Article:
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Lean Marketing Bundle of InfoGraphics

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A collection of 6 Infographics on Lean Sales and Marketing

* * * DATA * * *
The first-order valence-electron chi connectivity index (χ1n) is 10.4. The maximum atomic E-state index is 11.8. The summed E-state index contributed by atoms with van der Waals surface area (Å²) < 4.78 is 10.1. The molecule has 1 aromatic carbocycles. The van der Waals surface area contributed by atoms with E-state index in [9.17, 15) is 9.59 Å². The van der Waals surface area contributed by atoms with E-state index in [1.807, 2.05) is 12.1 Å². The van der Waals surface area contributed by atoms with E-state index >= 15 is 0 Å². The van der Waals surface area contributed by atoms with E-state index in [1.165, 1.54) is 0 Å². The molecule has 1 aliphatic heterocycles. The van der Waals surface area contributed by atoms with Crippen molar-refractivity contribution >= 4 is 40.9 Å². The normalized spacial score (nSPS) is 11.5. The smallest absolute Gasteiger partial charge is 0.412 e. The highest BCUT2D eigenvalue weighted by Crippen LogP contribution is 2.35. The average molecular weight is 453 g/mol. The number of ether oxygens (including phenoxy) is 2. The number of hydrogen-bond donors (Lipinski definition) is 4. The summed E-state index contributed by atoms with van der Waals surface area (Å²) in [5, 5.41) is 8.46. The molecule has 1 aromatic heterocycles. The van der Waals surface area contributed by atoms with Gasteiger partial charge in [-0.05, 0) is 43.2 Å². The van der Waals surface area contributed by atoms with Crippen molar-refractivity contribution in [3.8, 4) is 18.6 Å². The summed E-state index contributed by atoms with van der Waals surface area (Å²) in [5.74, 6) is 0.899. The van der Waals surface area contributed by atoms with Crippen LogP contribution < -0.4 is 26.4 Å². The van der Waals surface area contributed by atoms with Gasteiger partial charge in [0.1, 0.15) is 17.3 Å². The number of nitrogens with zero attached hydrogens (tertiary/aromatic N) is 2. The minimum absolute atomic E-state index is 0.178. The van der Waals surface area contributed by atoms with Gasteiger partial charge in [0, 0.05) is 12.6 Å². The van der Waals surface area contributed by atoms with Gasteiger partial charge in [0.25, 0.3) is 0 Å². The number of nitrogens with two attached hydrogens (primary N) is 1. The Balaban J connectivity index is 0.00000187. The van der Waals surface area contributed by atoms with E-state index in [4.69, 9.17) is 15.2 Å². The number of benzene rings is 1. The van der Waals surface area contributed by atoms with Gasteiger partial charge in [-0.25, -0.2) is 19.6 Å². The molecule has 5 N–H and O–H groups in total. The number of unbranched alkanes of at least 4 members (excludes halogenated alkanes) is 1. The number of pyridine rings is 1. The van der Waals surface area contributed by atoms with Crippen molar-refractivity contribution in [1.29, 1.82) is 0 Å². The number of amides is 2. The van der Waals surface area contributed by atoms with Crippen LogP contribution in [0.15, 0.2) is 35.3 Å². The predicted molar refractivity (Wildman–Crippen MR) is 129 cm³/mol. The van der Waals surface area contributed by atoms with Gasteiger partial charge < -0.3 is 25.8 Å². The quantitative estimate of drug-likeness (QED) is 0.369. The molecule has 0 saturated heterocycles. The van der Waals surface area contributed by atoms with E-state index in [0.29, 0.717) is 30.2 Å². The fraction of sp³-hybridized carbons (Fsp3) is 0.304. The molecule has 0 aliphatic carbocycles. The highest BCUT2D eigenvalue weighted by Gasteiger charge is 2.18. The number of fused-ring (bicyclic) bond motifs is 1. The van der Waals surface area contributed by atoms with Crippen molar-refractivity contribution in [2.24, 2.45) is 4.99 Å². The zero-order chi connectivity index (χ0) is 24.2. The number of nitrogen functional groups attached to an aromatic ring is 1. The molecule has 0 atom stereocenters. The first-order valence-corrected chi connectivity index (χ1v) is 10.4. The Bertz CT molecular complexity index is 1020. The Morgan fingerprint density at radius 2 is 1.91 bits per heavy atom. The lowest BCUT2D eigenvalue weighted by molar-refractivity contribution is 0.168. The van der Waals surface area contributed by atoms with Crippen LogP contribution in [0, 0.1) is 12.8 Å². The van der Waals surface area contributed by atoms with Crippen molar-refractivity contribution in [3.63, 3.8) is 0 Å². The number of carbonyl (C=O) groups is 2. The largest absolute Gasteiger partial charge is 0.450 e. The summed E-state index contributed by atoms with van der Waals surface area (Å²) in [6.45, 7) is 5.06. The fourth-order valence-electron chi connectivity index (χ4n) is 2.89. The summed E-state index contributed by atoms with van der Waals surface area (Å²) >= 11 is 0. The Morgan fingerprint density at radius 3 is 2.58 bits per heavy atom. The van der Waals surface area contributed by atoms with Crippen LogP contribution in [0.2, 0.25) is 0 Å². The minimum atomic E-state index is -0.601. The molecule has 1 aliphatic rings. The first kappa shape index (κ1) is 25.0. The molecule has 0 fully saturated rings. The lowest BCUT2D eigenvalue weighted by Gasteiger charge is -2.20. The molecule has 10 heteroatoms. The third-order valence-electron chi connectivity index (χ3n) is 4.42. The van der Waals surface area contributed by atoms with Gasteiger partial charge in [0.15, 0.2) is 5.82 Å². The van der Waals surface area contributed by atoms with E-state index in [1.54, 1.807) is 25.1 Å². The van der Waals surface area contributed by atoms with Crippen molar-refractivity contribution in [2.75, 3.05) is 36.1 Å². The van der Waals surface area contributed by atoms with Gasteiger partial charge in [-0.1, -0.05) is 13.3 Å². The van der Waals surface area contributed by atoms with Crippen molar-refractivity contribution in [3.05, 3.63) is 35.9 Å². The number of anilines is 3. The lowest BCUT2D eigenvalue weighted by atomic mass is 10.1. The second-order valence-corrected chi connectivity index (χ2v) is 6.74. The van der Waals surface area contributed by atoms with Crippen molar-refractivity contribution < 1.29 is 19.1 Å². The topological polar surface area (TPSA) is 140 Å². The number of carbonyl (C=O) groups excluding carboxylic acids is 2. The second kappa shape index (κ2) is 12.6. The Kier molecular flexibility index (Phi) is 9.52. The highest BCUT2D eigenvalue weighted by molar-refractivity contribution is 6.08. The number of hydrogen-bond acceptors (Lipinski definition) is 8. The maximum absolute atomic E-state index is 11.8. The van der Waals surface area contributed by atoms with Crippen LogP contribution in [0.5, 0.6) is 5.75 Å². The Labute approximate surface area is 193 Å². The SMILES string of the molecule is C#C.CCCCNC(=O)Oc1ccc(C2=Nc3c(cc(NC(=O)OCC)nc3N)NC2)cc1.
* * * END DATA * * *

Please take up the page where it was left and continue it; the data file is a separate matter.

A collection of 6 Infographics on Lean Sales and Marketing

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    Lean Marketing Bundle of InfoGraphics Lean Marketing Bundle of InfoGraphics Document Transcript